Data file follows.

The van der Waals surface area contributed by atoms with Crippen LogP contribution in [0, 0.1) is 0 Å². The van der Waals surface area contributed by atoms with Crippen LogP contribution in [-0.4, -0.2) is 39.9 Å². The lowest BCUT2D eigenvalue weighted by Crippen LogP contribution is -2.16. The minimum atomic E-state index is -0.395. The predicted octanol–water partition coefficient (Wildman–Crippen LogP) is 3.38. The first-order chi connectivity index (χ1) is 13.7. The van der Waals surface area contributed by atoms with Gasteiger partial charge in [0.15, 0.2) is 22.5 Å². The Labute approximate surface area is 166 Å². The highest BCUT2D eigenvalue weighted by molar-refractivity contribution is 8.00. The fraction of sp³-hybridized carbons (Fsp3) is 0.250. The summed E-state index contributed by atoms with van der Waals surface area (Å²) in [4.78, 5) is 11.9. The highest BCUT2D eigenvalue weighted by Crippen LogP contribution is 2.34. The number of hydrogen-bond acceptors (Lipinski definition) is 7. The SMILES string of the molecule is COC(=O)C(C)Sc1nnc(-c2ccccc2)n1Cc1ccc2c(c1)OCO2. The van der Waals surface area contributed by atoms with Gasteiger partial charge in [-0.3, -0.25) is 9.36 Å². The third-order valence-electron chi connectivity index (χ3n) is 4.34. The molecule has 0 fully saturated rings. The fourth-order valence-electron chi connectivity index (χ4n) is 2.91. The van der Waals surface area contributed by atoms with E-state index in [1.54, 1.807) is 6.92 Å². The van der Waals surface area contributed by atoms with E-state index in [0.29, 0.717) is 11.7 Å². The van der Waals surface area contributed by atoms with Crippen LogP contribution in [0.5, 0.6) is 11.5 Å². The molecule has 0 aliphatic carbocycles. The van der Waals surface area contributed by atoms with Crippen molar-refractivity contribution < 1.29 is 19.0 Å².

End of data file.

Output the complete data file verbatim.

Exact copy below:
The van der Waals surface area contributed by atoms with Crippen LogP contribution in [0, 0.1) is 0 Å². The van der Waals surface area contributed by atoms with Crippen LogP contribution in [-0.4, -0.2) is 39.9 Å². The lowest BCUT2D eigenvalue weighted by Crippen LogP contribution is -2.16. The minimum atomic E-state index is -0.395. The predicted octanol–water partition coefficient (Wildman–Crippen LogP) is 3.38. The first-order chi connectivity index (χ1) is 13.7. The van der Waals surface area contributed by atoms with Gasteiger partial charge in [0.15, 0.2) is 22.5 Å². The Labute approximate surface area is 166 Å². The highest BCUT2D eigenvalue weighted by molar-refractivity contribution is 8.00. The fraction of sp³-hybridized carbons (Fsp3) is 0.250. The summed E-state index contributed by atoms with van der Waals surface area (Å²) in [4.78, 5) is 11.9. The highest BCUT2D eigenvalue weighted by Crippen LogP contribution is 2.34. The number of hydrogen-bond acceptors (Lipinski definition) is 7. The SMILES string of the molecule is COC(=O)C(C)Sc1nnc(-c2ccccc2)n1Cc1ccc2c(c1)OCO2. The van der Waals surface area contributed by atoms with Gasteiger partial charge in [-0.3, -0.25) is 9.36 Å². The third-order valence-electron chi connectivity index (χ3n) is 4.34. The molecule has 0 fully saturated rings. The fourth-order valence-electron chi connectivity index (χ4n) is 2.91. The van der Waals surface area contributed by atoms with E-state index in [1.54, 1.807) is 6.92 Å². The van der Waals surface area contributed by atoms with E-state index in [0.29, 0.717) is 11.7 Å². The van der Waals surface area contributed by atoms with Crippen LogP contribution in [0.5, 0.6) is 11.5 Å². The molecule has 0 aliphatic carbocycles. The van der Waals surface area contributed by atoms with Crippen molar-refractivity contribution < 1.29 is 19.0 Å².